Welcome to the CavasShips Podcast with Christopher P. Cavas and Chris Servello…a weekly podcast looking at naval and maritime events and issues of the day – in the US, across the seas and around the world. This week…Accurately analyzing the US Navy’s spending habits is a daunting task, but we hear from perhaps the primary practitioner of that art, Dr. Eric Labs of the Congressional Budget Office, who breaks it down for us.
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This Week’s Naval Round Up:
The Chinese Balloon continued to dominate defense discussions this week, even as the US Navy and Coast Guard teamed up to recover debris from the downed balloon off the coast of Myrtle Beach, South Carolina. The amphibious ship CARTER HALL took station near the debris field within a day or so after the balloon was shot down on Feb. 4 by an F-22 Raptor fighter. CARTER HALL was joined briefly by the cruiser PHILIPPINE SEA and destroyer OSCAR AUSTIN but the warship left by February 6. The Navy survey ship USNS PATHFINDER mapped the ocean bottom around the crash site as sailors from Explosive Ordnance Disposal Group 2 carried initial recovery of the balloon’s wreckage. With the Coast Guard providing security, the chartered vessel HOS ROSEBUD arrived on the scene late February 9 to take aboard any larger pieces of debris. With the HOS ROSEBUD’s arrival, CARTER HALL left the operation.
The Russian news agency Tass reported on February 7 that the last Project 941 Typhoon-class ballistic missile submarine, the DMITRY DONSKOY, has been decommissioned. DONSKOY was also the oldest of the six Typhoons placed in service, having been commissioned in 1981 and more recently modified for use as the test ship for the new Bulava-M ballistic missile installed on next-generation Project 995 Borey-class submarines. The Typhoon submarines, known by the Russian Navy as the Akula class, are the largest submarines ever built, displacing 23,200 tons on the surface and 30,460 tons submerged. They were powered by two reactors and featured a unique design that had two side-by-side pressure hulls with the 20 missile launch tubes placed between the them. The submarine were made famous by the novel and movie Hunt For Red October, starring the fictional Typhoon-class submarine of that name.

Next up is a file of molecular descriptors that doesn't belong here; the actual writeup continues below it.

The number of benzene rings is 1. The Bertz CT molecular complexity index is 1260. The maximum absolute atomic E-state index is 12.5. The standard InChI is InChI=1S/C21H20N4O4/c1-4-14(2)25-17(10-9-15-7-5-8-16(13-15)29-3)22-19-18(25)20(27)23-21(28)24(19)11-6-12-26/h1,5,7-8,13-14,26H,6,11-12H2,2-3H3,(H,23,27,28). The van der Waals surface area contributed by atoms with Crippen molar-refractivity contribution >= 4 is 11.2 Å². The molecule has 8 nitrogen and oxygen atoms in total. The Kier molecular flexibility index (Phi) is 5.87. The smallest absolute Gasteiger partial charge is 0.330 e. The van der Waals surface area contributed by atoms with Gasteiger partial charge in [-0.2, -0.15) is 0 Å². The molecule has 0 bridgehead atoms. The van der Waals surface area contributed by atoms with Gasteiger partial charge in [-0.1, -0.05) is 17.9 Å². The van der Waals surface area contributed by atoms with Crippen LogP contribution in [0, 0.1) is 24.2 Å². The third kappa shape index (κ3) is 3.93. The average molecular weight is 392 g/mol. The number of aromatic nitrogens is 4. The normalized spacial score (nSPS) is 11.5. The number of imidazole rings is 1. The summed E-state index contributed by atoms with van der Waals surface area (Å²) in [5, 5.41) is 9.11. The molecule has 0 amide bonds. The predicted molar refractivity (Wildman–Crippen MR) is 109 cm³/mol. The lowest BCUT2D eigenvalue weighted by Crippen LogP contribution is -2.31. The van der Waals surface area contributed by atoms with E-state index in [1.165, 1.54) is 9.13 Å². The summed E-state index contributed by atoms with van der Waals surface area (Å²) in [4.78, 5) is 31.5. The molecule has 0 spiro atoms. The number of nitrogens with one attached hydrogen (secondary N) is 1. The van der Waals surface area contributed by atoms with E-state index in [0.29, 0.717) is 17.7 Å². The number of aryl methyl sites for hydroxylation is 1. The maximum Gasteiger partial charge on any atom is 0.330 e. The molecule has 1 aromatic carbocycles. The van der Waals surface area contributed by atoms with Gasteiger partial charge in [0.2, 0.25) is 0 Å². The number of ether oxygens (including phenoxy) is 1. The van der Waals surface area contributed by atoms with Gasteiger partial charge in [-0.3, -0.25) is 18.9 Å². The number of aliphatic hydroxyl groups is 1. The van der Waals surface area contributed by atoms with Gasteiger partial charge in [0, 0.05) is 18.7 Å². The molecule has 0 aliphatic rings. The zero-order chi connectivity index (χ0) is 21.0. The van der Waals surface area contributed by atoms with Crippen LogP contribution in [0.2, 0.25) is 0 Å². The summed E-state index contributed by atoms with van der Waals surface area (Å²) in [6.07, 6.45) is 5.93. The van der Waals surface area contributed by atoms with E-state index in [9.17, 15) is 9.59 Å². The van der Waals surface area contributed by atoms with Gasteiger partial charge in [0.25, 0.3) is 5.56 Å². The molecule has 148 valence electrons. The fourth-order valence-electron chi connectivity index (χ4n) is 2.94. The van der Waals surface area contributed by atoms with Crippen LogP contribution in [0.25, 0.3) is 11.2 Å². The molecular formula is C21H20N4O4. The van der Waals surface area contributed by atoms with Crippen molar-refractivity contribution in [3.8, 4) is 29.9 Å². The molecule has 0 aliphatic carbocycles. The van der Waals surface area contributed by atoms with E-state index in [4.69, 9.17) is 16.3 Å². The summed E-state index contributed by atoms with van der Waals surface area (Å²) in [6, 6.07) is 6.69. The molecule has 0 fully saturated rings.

A ceremony was held February 9 at BAE’s shipyard at Barrow-in-Furness, England to mark the start of fabrication of the nuclear submarine WARSPITE, the third ship in the new Dreadnought class of ballistic missile submarines. Two other submarines in the class, Dreadnought and Valiant, already are under construction.
In France, the assault ship DIXMUDE and frigate LA FAYETTE left Toulon February 8 to begin the French Navy’s annual Jeanne D’Arc round-the-world training cruise. The ships are expected to return to Toulon in July. And the French carrier CHARLES DE GAULLE, which has been operating in the Indian Ocean region since just before Christmas, was reported to be passing northbound through the Suez Canal on February 10 in the last stages of her Operation Clemenceau strike group deployment.
In Latin America, Brasil scuttled the decommissioned aircraft carrier SAO PAULO February 3 off the Brazilian coast in water more than 16,000 feet deep. While environmentalists decried the ship’s sinking, the SAO PAULO was reportedly full of asbestos and no country was willing to let it dock for the asbestos to be removed.
We’ve just been hearing from one of the most important observers in Washington on how the US Navy goes about some of its most important business – spending money to buy the ships, aircraft, weapons and systems it needs to safeguard the nation’s security. Eric Labs at the Congressional Budget Office and his compatriot Ron O’Rourke at the Congressional Research Service have well over a half century of experience in watching and analyzing the Navy’s ability to forecast, budget for and deliver its weapons. They have accumulated a wealth of knowledge and experience that comes from having done the job year in and year out.
Eric and Ron’s influence on Congress and the Navy cannot be overstated, not when there is a constant shuffle and turnover of senators and representatives, committee assignments and parties. Not when administrations change at least every four years and at most every eight years. Not when service secretaries, service chiefs, and service budget directors rotate in and out of office. Not when the Pentagon’s leadership does the same.
And speaking for my side of the equation, reporters, journalists and editors themselves come and go, with widely varying degrees of ability and knowledge.
That of course is the nature of a democracy and a representative government, and it is well and good. But it also produces a churn where sometimes those driving a conversation either just found out about something that others have been dealing with for years, or when a political approach can turn things inside out.
It’s in those times that the steady analysis coming from CBO and CRS and several other entities becomes ever more important. They’re a constant in the constantly rotating personalities of the government. And in this case, Eric and Ron are some of the best who have ever had that responsibility.
Whether Congress, the Navy, the Pentagon, the administration or the public heed the information Labs and O’Rourke provide is a different topic. And in an era where it’s fashionable to constantly complain about government, it’s often overlooked that the Labs and O’Rourke service of analysis and support is a part of government that is not only valuable, but it works really well.